So. Use less water so we don’t run out, but use more water so that it costs less, so that the City makes more money to make sure that they can replace the extra water you used because it was cheaper to use more water than when you were using less water.

 

Got it.

Siemens AirDrop initiative – a bit of reality

I’m sorry to have to do this. I already did it on Twitter, but clearly very few people saw that, so now I’m doing it here as well.

Here’s what I’m talking about:

Gauteng travellers are being encouraged to swop their baggage allowance for water.
During a one-day activation at OR Tambo and Cape Town International airports, travellers can participate by having their luggage weighed at the Siemens AirDrop stand, located in the check-in hall opposite the self-service check-in counters (directly next to ACSA Info Desk at OR Tambo). Any travellers whose luggage is five (or more) kilos under the weight limit will be able to ‘exchange’ their unused kilograms for litres of water that will be delivered to Cape Town on their behalf.

Sounds great, because:

This social challenge is the perfect example of how South Africans can do something helpful for their fellow citizens’. So if you are travelling to the Mother City, show them some love and donate some water to help alleviate the pressure.

And let’s make this very clear right now: anything that alerts visitors to our current plight here, anything that raises awareness, anything that jogs their memory is a good thing.

But…

I’ve been doing some rudimentary calculations and other than the raising awareness thing, this really isn’t going to help.

Around 2.2 million people fly from Joburg to Cape Town each year. It’s the 10th busiest route in the world. So it’s a good place to go if you want to find big numbers of people for a stunt an activation like this. But even if every single one of those annual travellers brought down 5 litres of lovely, fresh Gautengy water with them, it would only amount to…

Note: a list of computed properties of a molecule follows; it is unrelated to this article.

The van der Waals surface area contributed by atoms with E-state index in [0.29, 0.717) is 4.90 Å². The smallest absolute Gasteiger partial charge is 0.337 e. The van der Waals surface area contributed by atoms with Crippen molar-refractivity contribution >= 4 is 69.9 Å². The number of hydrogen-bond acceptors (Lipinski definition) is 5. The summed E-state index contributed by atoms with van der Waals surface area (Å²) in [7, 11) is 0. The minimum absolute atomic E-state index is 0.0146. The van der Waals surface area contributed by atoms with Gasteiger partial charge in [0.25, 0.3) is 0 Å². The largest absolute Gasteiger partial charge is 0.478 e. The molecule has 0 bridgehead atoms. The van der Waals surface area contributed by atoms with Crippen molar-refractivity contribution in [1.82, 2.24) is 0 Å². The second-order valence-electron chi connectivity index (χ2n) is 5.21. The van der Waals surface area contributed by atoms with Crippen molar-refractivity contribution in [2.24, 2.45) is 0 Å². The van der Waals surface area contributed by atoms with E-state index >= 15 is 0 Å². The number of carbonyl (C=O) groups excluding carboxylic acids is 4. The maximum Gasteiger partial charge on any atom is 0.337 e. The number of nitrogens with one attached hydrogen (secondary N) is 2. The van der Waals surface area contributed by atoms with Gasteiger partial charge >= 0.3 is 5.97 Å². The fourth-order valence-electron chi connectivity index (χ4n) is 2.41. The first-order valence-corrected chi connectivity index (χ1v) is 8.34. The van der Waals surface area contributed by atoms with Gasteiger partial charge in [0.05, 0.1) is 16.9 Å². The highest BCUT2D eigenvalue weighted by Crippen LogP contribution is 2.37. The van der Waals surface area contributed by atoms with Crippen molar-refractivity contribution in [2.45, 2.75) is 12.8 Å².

11 million litres.

And while that sounds like a lot, there are a couple of other things to take into consideration before you get excited.
Right now, Capetonians are using 630 million litres of water each day. That’s 26.25 million litres an hour.

And now remember that this is “a one-day activation”, meaning that this offer will only apply to a maximum of just about 6000 people who will be flying that route that day. If every single one of them coming down that day donates 5 litres of water, that comes to 30000 litres.

That’s enough to keep us going for 4 seconds.

Four. Seconds. 

Four.

So yes, as a tool for raising awareness around the drought (and of Siemens, obviously), it’s great.

Siemens say:

It’s this kind of ingenuity that has made us the global leader in intelligent water management.

But as a way of intelligently managing water, this simply doesn’t work.

At all.

Sorry.

Relax. The water is fine.

Hypochondriacs and Munchausen’s Syndrome sufferers across Cape Town were yesterday distressed to learn that the drinking water in the city remains of excellent quality and was therefore not to blame for their imaginary symptoms.

“It’s going to be so difficult to find something else to whine about. The tie in between the water running out and that mild tummy ache I had for about 20 minutes last Wednesday was just so obvious,” said occasional mild tummy ache sufferer Genevieve Snowflake of Constantia.